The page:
By Justin Pritchard. Banking/Loans Expert
Justin Pritchard helps consumers navigate the world of banking.
Getting Started With Credit Unions
If you’ve never used credit unions before, you may not know much about them, or you may just think they’re the same as banks. There are plenty of similarities, but a key difference is ownercredit unions are nonprofits owned by their customers. As a result, credit union loan rates often come out a little bit lower.
Becoming a Member
Before applying for a credit union loan, you have to become a ‘member’ or a partial owner of the credit union (don't worry, it's not as complicated as it sounds).
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That usually means you share some characteristics with other members (such as where you live or the industry that you or your family members work in).
No matter who you are, there's a good chance that you can join
a credit union.
To find out which credit unions are available nearby, try the National Credit Union Administration's credit union search tool. If you can't find anything local, plenty of credit unions accept members from all over the United States.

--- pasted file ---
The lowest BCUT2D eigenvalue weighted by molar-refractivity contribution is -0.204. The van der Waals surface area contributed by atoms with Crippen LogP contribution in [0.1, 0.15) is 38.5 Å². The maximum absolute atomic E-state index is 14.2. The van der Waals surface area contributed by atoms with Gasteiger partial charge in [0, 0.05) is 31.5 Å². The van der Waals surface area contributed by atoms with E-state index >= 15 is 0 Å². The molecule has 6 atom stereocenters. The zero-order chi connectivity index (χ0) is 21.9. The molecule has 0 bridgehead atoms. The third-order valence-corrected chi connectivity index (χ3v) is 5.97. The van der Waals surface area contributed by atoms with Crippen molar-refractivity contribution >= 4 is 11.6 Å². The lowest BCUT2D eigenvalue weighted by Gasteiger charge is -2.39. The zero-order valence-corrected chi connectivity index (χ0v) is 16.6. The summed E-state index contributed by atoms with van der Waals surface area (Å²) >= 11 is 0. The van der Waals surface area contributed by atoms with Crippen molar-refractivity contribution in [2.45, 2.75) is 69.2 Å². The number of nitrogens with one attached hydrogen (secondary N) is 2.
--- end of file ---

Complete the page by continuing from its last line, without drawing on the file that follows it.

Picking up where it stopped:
Applying for a Loan
Once you've picked a credit union, contact the institution and let them know you’re interested in borrowing money. Applying for membership is usually very quick and easy, and usually only requires that you make a small deposit to a savings account .
Once you’re a member, you can apply for a loan.
Like bank loans, credit union loans usually require you to prove your creditworthiness. The credit union needs to know that you can repay the loan. Having consistent income and good credit will help you qualify for the best loans. If you don't have either of those, start building credit and consider using a co-signer to get approved.